Gibson Asks Jews For Help To Find "Appropriate Path To Healing"

Mel Gibson, 2002 Mel Gibson, 2002

STATEMENT FROM MEL GIBSON

August 2, 2006 — There is no excuse, nor should there be any tolerance, for anyone who thinks or expresses any kind of Anti-Semitic remark. I want to apologize specifically to everyone in the Jewish community for the vitriolic and harmful words that I said to a law enforcement officer the night I was arrested on a DUI charge.

I am a public person, and when I say something, either articulated and thought out, or blurted out in a moment of insanity, my words carry weight in the public arena. As a result, I must assume personal responsibility for my words and apologize directly to those who have been hurt and offended by those words.

The tenets of what I profess to believe necessitate that I exercise charity and tolerance as a way of life. Every human being is God?s child, and if I wish to honor my God I have to honor his children. But please know from my heart that I am not an anti-Semite. I am not a bigot. Hatred of any kind goes against my faith.

I?m not just asking for forgiveness. I would like to take it one step further, and meet with leaders in the Jewish community, with whom I can have a one on one discussion to discern the appropriate path for healing.

I have begun an ongoing program of recovery and what I am now realizing is that I cannot do it alone. I am in the process of understanding where those vicious words came from during that drunken display, and I am asking the Jewish community, whom I have personally offended, to help me on my journey through recovery. Again, I am reaching out to the Jewish community for its help. I know there will be many in that community who will want nothing to do with me, and that would be understandable. But I pray that that door is not forever closed.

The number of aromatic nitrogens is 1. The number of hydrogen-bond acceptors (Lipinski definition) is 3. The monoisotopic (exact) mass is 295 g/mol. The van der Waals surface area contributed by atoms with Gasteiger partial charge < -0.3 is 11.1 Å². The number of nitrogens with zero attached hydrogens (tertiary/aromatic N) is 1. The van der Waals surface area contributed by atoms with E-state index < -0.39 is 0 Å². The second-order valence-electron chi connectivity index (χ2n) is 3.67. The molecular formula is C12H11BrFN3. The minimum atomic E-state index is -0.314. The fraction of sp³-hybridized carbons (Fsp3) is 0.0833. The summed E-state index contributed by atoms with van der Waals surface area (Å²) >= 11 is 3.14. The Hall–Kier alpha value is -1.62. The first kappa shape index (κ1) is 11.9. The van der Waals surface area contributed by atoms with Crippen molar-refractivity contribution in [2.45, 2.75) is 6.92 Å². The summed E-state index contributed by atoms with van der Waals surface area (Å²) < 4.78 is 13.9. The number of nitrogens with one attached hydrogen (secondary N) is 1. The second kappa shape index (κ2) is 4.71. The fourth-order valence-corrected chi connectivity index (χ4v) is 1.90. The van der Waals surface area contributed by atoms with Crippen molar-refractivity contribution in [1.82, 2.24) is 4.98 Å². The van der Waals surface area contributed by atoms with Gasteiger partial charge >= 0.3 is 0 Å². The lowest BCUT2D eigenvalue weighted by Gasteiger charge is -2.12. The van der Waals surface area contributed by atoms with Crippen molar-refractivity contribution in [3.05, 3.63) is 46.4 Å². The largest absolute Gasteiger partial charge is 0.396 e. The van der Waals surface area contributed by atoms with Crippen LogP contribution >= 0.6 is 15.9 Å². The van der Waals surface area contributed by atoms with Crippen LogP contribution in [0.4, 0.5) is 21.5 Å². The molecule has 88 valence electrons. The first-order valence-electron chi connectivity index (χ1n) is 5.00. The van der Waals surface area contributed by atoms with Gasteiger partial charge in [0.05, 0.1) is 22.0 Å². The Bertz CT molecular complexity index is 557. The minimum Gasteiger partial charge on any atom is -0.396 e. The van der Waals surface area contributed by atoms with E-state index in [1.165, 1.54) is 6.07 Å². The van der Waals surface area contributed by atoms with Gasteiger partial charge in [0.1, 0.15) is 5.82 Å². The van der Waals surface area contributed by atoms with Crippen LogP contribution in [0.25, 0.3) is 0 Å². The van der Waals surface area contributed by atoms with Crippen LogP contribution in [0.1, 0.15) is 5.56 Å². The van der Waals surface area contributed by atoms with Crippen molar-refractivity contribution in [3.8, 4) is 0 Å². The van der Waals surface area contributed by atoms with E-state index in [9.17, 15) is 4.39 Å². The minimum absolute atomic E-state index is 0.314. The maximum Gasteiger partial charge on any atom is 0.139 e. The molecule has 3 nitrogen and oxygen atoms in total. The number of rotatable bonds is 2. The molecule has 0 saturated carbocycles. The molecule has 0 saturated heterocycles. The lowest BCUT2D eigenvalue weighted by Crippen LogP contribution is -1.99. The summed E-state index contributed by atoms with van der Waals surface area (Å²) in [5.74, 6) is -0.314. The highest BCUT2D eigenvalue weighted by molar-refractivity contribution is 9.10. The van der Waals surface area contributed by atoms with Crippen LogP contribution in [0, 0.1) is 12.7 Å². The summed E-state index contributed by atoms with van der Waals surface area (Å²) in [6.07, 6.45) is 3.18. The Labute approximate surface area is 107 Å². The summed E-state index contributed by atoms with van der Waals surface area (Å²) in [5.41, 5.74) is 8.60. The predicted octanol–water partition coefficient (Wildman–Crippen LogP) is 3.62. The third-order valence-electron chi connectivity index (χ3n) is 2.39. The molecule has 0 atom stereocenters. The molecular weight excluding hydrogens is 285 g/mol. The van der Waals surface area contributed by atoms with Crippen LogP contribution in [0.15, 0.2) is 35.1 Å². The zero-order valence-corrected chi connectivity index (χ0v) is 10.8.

This is not about a film. Nor is it about artistic license. This is about real life and recognizing the consequences hurtful words can have. It?s about existing in harmony in a world that seems to have gone mad.

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LOS ANGELES (August 1, 2006) — Mel Gibson acknowledged making anti-Semitic slurs during a drunken driving arrest and begged Jewish community leaders Tuesday to meet with him to find “the appropriate path for healing.” A sheriff’s watchdog, meanwhile, said deputies appeared to have handled Gibson’s arrest properly.

It was the actor’s second apology since sheriff’s deputies stopped him for speeding early Friday on Pacific Coast Highway in Malibu, where officials said he was doing 87 in a 45 mph zone. He was arrested for investigation of drunken driving after a hostile, offensive confrontation with deputies.

The latest apology went far beyond the first — which spoke primarily to deputies-- by addressing Jewish groups directly.

“I want to apologize specifically to everyone in the Jewish community for the vitriolic and harmful words,” Gibson said in a statement issued by his publicist Tuesday. “Please know from my heart that I am not an anti-Semite. I am not a bigot. Hatred of any kind goes against my faith. … There will be many in that (Jewish) community who will want nothing to do with me, and that would be understandable. But I pray that that door is not forever closed.”

Jewish groups generally said they wanted to see proof of Gibson’s repentance before meeting with him.

“We always felt that there was another agenda, but we never called him an anti-Semite. I guess this moment in Malibu finished the circle, and so now it all comes together,” said Abraham H. Foxman, national director of the Anti-Defamation League. “But I’d like to put it behind him, I hope he wants to put it behind him, but you need to work at it. You can’t just say I’m no longer a drunk; you can’t just say I’m no longer a bigot. You need to work hard at it, and we’re ready to help him.”